Our heads are spinning from all the dolphins!


Sunday was another beautiful day on Bimini. Kel and Nicole had planned to have a morning meeting but it was rescheduled so instead, they took care of some other island business (we can’t resist trying to help The Stray Dogs of Bimini!). By 1500 Nicole was ready to head out with the Hunter/Manhattan College group once again. Only 15 minutes into the trip, Dr. Kaplan’s wish was granted–we spotted three bottlenose dolphins, including one older calf, and they were crater feeding! We observed this group from the boat for a bit, collecting surface photos of their dorsal fins. Then the student teams were able to take turns doing underwater observations as Dr. K and Dr. M recorded video and acoustics. After an almost 50 minute encounter, we decided to get back on the boat to search for more dolphins.


A relatively short time later we came across a small group of Atlantic spotted dolphins–an adult, a juvenile and an older calf. These dolphins were moving pretty slowly and not interacting much with each other. We watched them from the surface for a bit before entering the water. We had a couple of encounters with the younger two individuals, the male juvenile and the female calf, who were playing with seaweed but still not interacting very much with each other. After some time we decided to leave these dolphins to see who else we might find. And what do you know, only 6 minutes later we came across more bottlenose dolphins! This was a different group of 3, also including a calf, who were also crater feeding. Dr. Kaplan must have been wishing really hard because her request was granted twice in one day! Our underwater observations of this group were shorter than earlier in the day but everyone was able to collect some interesting data. And the last student team who had not yet had the chance to see bottlenose crater feeding finally had the opportunity!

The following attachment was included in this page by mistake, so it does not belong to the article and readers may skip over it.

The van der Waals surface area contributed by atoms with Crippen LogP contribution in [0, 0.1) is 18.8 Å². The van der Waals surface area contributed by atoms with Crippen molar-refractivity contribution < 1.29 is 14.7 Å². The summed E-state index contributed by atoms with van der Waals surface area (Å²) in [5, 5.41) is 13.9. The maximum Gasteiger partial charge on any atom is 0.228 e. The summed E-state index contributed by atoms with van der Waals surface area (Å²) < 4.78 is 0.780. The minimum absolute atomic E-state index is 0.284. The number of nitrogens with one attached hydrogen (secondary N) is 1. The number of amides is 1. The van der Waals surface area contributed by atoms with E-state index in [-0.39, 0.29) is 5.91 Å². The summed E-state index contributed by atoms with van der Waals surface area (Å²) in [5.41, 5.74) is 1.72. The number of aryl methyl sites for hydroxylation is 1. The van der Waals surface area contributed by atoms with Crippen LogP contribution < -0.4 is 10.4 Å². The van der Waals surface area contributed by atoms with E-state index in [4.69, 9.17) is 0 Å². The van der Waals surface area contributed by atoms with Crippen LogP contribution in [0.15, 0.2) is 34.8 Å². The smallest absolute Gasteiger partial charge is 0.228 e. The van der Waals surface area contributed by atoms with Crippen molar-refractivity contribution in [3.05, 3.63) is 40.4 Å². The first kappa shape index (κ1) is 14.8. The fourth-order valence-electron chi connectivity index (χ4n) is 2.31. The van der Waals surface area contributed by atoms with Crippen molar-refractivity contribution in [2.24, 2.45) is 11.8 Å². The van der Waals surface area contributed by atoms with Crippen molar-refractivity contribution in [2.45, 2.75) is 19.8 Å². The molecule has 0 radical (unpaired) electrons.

As we climbed back on the boat and left the bottlenose dolphins, Captain Al saw something in the distance. At first we thought it might just be fish but it turned out to be 2 juvenile Atlantic spotted dolphins, a different pair from the ones we saw earlier. We were not able to identify these from the boat, and our underwater observations were not successful, so we started to head for home. As we approached the channel entrance Dr. Kaplan noticed dorsal fins between us and the island! It was a group of at least 5 bottlenose dolphins, likely crater feeding. The sun was setting so it was too late to do more than mark their location and continue for home. Yet again, we docked in the dark and battled the mosquitoes as we got off the boat. But we were all very satisfied with our dolphin experiences from the day. This group has one more dolphin trip on Tuesday–let’s hope it is as successful as the past few days have been! 


Until next time,

Nicole & Kel